After two and a half years since the issuance of the Regulations on the Unreliable Entities List (“UEL Regulations“), the Unreliable Entities List Working Mechanism (“Mechanism“) headed by China’s Ministry of Commerce has for the first time designated two US aerospace and defense companies as “Unreliable Entities”.

The notice issued by the Mechanism on February 16, 2023 announced the below measures against these Unreliable Entities:

  • prohibition on import and export activities involving China;
  • prohibition on new investment in China;
  • denial of entry into China of the senior executives of these entities;
  • denial or revocation of Chinese work permits, or right to stay or reside in China granted to the senior executives of these entities; and
  • financial penalty on each of these entities equivalent to two times the value of arms sales made to Taiwan since the date of issuance of the UEL Regulations (i.e., September 19, 2020), payable within 15 days of the announcement, failing which additional penalty may be imposed.

This comes in addition to the announcement made by spokesperson for the Ministry of Foreign Affairs on February 21, 2022 at one of its press conferences, that these US companies (though involving different entities under the same groups) were sanctioned under the China Anti-foreign Sanctions Law (“AFSL“) (a separate retaliatory sanction regime) without specifying in detail the applicable sanctions measures.

What does this mean to multinational companies doing business in and with China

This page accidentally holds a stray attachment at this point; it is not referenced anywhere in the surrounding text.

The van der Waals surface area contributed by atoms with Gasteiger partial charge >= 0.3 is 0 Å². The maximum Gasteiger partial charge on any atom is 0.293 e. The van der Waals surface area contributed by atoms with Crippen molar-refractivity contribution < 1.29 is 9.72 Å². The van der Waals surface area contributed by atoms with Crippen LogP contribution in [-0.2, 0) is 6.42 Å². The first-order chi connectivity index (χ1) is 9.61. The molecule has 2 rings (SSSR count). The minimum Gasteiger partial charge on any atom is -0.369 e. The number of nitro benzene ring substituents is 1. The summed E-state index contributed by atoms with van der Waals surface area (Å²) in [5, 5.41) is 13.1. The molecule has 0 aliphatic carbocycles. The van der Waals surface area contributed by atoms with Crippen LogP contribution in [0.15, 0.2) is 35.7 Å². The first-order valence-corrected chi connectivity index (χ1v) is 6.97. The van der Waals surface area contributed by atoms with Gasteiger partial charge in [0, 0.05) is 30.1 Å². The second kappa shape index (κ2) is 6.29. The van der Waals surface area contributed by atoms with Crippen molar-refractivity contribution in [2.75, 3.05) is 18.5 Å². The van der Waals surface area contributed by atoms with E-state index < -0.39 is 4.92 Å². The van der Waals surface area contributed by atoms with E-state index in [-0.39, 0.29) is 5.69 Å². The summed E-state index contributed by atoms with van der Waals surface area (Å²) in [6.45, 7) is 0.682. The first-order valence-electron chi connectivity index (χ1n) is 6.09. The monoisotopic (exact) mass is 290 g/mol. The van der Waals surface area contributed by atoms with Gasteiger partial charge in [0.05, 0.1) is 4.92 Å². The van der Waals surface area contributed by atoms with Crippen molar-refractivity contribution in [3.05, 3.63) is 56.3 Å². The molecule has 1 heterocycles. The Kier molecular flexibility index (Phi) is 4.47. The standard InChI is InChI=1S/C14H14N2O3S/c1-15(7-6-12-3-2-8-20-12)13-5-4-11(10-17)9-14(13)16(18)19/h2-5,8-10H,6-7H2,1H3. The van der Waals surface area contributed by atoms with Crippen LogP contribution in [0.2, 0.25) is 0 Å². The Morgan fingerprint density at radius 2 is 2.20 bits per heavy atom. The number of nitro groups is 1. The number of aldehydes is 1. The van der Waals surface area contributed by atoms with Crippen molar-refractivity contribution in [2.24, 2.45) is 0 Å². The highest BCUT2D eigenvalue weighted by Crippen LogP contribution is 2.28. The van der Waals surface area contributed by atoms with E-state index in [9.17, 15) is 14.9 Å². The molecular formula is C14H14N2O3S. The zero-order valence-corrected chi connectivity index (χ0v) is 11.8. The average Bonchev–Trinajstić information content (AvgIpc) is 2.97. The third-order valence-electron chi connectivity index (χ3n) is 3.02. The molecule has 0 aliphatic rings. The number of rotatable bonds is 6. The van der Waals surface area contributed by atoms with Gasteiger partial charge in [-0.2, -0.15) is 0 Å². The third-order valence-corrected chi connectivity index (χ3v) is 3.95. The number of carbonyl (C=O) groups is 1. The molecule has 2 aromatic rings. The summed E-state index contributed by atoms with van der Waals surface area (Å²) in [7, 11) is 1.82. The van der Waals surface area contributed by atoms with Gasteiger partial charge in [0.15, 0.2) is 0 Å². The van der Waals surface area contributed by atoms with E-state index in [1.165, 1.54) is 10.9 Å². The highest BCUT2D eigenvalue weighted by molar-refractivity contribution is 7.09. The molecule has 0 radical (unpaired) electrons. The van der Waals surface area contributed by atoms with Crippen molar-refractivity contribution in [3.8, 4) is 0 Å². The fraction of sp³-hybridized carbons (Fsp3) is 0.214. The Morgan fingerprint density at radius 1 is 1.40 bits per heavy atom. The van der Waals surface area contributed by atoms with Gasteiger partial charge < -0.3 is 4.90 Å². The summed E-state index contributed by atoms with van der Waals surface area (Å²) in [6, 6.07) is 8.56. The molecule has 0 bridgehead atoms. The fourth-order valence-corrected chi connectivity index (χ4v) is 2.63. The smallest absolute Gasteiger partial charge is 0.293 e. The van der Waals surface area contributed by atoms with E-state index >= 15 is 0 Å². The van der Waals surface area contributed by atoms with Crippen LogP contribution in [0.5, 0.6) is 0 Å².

Since the escalation of the trade and political tension between China and the United States, China has developed a robust sanctions and retaliatory regime through the introduction of the AFSL, the UEL Regulations, the Blocking Rules, the Export Control Law and other relevant measures. However, to date, there has only been a handful of designations (both individuals and entities) under these measures collectively, primarily with respect to matters concerning China’s national security, sovereignty as well as other core interests (including issues relating to Taiwan, Hong Kong, Xinjiang, etc.)

In terms of designations of private entities engaged in commercial activities, the designations are further limited to companies that have supplied arms to Taiwan and a few Taiwanese companies that are alleged to be involved in the Taiwanese independence separatism activities. Indeed, the two US companies added to the UEL are designated for supplying arms to Taiwan even after they were already sanctioned under the AFSL. So far, no sanctions measures have been taken with respect to private companies for suspending supply to or trade with Chinese counterparties in compliance with foreign trade measures, as previously alluded to be the primary purpose of UEL designations.  Given the circumstances, the repeated sanctions measures taken with respect to these two US companies is a strong signal from the Chinese government that national security concern remains the top focus area for China in its utilization of its sanctions toolkit, and the limited sanctions measures against private companies suggest that China is currently taking a highly measured approach in selecting its sanctions targets given the potential ramifications on business environment.

Practical considerations for businesses

We set out below the implications and practical considerations of the UEL designations for businesses:

Designated entities